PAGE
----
Senators John McCain of Arizona and Hillary Rodham Clinton of New York emerged as the top early choices among Arizona voters for the 2008 presidential election, according to a new poll.
Neither of the frontrunners has publicly committed to running. McCain repeatedly has said he will not decide until after the mid-term elections in November. Clinton also has been vague.
Among Republicans, McCain was the top choice among more than 40 percent of those surveyed in the Rocky Mountain Poll. McCain unsuccessfully sought the party’s nomination in 2000.
He was followed in the survey by former New York Mayor Rudy Giuliani. Next were former Rep. Newt Gingrich of Georgia, Massachusetts Gov. Mitt Romney, Sen. Bill Frist of Tennessee and Sen. George Allen of Virginia.
“Seeing McCain with numbers that high two years out is obviously a positive for our state party,” said Arizona Republican Party spokesman Garrick Taylor.
McCain polled well among Tucson and rural residents, as well as among those under 35 and among Hispanics, said Earl de Berge, research director for Phoenix-based Behavior Research Center, which conducted the survey.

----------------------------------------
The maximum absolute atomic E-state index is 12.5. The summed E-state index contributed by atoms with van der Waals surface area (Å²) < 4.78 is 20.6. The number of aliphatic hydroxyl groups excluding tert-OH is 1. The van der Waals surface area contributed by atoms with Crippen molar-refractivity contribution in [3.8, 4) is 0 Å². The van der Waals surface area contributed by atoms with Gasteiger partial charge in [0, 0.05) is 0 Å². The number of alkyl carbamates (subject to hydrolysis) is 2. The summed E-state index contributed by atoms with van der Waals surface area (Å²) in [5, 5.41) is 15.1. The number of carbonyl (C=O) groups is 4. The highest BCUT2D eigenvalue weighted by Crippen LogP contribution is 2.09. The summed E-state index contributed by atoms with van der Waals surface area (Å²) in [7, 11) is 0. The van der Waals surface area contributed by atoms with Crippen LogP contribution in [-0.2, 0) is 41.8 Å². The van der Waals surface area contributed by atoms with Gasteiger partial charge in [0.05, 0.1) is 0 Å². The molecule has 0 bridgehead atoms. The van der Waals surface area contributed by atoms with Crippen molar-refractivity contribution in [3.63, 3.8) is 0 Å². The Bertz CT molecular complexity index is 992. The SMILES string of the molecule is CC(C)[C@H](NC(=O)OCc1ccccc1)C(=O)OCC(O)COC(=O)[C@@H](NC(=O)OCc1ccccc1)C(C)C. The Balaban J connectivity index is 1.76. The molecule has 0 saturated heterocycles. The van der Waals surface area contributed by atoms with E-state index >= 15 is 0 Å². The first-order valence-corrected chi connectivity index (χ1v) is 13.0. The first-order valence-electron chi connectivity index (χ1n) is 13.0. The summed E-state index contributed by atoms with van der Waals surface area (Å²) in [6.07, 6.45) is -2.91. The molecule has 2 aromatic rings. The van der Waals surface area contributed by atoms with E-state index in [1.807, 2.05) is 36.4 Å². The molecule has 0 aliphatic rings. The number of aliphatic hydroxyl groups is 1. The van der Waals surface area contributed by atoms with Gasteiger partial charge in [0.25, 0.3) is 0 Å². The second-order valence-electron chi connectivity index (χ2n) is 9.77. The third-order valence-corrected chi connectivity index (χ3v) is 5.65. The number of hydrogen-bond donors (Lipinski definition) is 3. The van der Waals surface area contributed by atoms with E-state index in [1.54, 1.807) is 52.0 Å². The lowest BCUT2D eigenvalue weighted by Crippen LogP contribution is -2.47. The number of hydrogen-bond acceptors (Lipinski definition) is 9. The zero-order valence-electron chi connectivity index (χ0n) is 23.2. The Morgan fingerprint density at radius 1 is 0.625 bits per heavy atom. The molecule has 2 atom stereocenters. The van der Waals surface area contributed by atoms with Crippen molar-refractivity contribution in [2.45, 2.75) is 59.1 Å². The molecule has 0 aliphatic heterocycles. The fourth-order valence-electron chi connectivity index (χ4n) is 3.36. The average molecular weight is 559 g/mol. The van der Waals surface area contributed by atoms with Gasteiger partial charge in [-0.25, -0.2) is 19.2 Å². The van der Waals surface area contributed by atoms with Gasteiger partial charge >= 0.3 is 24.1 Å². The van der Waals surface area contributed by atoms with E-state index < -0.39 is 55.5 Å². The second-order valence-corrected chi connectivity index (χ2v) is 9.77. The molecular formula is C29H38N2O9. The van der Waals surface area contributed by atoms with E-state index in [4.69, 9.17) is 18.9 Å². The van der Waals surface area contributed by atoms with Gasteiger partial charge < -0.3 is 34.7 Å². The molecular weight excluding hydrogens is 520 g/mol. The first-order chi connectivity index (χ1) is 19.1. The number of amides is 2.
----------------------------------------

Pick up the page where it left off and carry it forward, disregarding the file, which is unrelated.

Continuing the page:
Among Democrats, Clinton was selected by a third among those surveyed.
The former first lady polled particularly well among minorities, who selected her nearly 45 percent of the time, de Berge said.
She was trailed by 2004 vice presidential nominee John Edwards, a former Senator from North Carolina; and 2004 presidential nominee Sen. John Kerry of Massachusetts.
Next were former Vice President Al Gore, retired Gen. Wesley Clark and Sen. Joe Biden of Delaware.
“It’s way too early to be handicapping the 2008 presidential race,” said Alice McKeon, spokeswoman for the Arizona Democratic Party. “Arizona Democrats are focusing our efforts on the upcoming 2006 elections in less than 100 days.”
The survey found that large blocks of voters from both parties have yet to focus on the presidential election. Fifteen percent of Republican voters either want someone else or are undecided, while 27 percent of Democrats are still looking.
The survey of 251 Republicans and 284 Democrats statewide was conducted between July 8 and 21.
It has a margin of error of 6.3 percent.